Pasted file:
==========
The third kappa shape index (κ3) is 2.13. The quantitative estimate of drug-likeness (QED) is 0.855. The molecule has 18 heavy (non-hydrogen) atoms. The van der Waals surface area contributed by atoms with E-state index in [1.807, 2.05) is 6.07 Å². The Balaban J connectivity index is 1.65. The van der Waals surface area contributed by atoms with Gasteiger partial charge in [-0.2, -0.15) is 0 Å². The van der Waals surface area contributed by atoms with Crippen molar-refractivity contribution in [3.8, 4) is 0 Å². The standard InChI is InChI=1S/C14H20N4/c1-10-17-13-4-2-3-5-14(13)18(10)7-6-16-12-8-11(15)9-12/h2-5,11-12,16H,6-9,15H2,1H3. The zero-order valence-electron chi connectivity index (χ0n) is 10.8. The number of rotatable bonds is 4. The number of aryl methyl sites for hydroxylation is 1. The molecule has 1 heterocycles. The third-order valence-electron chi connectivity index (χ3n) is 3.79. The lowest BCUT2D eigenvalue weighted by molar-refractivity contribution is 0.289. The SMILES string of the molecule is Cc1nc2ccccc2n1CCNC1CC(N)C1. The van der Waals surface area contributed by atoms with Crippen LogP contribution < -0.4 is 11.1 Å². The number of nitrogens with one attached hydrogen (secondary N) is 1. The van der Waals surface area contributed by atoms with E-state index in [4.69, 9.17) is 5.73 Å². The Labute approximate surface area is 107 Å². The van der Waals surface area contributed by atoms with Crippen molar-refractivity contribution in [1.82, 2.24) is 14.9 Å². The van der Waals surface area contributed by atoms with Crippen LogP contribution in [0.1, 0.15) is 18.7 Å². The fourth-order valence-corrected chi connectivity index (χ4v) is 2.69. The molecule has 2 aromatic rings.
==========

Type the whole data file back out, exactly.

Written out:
The third kappa shape index (κ3) is 2.13. The quantitative estimate of drug-likeness (QED) is 0.855. The molecule has 18 heavy (non-hydrogen) atoms. The van der Waals surface area contributed by atoms with E-state index in [1.807, 2.05) is 6.07 Å². The Balaban J connectivity index is 1.65. The van der Waals surface area contributed by atoms with Gasteiger partial charge in [-0.2, -0.15) is 0 Å². The van der Waals surface area contributed by atoms with Crippen molar-refractivity contribution in [3.8, 4) is 0 Å². The standard InChI is InChI=1S/C14H20N4/c1-10-17-13-4-2-3-5-14(13)18(10)7-6-16-12-8-11(15)9-12/h2-5,11-12,16H,6-9,15H2,1H3. The zero-order valence-electron chi connectivity index (χ0n) is 10.8. The number of rotatable bonds is 4. The number of aryl methyl sites for hydroxylation is 1. The molecule has 1 heterocycles. The third-order valence-electron chi connectivity index (χ3n) is 3.79. The lowest BCUT2D eigenvalue weighted by molar-refractivity contribution is 0.289. The SMILES string of the molecule is Cc1nc2ccccc2n1CCNC1CC(N)C1. The van der Waals surface area contributed by atoms with Crippen LogP contribution < -0.4 is 11.1 Å². The number of nitrogens with one attached hydrogen (secondary N) is 1. The van der Waals surface area contributed by atoms with E-state index in [4.69, 9.17) is 5.73 Å². The Labute approximate surface area is 107 Å². The van der Waals surface area contributed by atoms with Crippen molar-refractivity contribution in [1.82, 2.24) is 14.9 Å². The van der Waals surface area contributed by atoms with Crippen LogP contribution in [0.1, 0.15) is 18.7 Å². The fourth-order valence-corrected chi connectivity index (χ4v) is 2.69. The molecule has 2 aromatic rings.